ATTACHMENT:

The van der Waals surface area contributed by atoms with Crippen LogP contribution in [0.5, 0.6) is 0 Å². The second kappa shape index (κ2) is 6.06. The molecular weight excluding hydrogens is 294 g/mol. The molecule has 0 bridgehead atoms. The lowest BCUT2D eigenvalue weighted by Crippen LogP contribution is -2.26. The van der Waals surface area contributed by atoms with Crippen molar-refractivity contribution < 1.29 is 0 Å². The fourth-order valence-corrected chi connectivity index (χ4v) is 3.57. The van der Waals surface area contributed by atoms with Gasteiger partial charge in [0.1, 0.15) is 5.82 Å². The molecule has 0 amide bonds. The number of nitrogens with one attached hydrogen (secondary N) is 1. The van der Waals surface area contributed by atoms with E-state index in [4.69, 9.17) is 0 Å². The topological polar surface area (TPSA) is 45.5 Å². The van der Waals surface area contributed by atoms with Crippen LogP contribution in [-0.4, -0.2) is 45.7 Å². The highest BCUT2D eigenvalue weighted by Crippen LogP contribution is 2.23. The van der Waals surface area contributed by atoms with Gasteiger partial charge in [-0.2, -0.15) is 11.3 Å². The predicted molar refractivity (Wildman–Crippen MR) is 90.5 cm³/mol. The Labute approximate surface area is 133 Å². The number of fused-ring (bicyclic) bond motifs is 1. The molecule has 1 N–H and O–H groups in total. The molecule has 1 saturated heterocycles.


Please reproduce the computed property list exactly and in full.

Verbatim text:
The van der Waals surface area contributed by atoms with Crippen LogP contribution in [0.5, 0.6) is 0 Å². The second kappa shape index (κ2) is 6.06. The molecular weight excluding hydrogens is 294 g/mol. The molecule has 0 bridgehead atoms. The lowest BCUT2D eigenvalue weighted by Crippen LogP contribution is -2.26. The van der Waals surface area contributed by atoms with Crippen molar-refractivity contribution < 1.29 is 0 Å². The fourth-order valence-corrected chi connectivity index (χ4v) is 3.57. The van der Waals surface area contributed by atoms with Gasteiger partial charge in [0.1, 0.15) is 5.82 Å². The molecule has 0 amide bonds. The number of nitrogens with one attached hydrogen (secondary N) is 1. The van der Waals surface area contributed by atoms with E-state index in [4.69, 9.17) is 0 Å². The topological polar surface area (TPSA) is 45.5 Å². The van der Waals surface area contributed by atoms with Crippen LogP contribution in [-0.4, -0.2) is 45.7 Å². The highest BCUT2D eigenvalue weighted by Crippen LogP contribution is 2.23. The van der Waals surface area contributed by atoms with Gasteiger partial charge in [-0.2, -0.15) is 11.3 Å². The predicted molar refractivity (Wildman–Crippen MR) is 90.5 cm³/mol. The Labute approximate surface area is 133 Å². The number of fused-ring (bicyclic) bond motifs is 1. The molecule has 1 N–H and O–H groups in total. The molecule has 1 saturated heterocycles.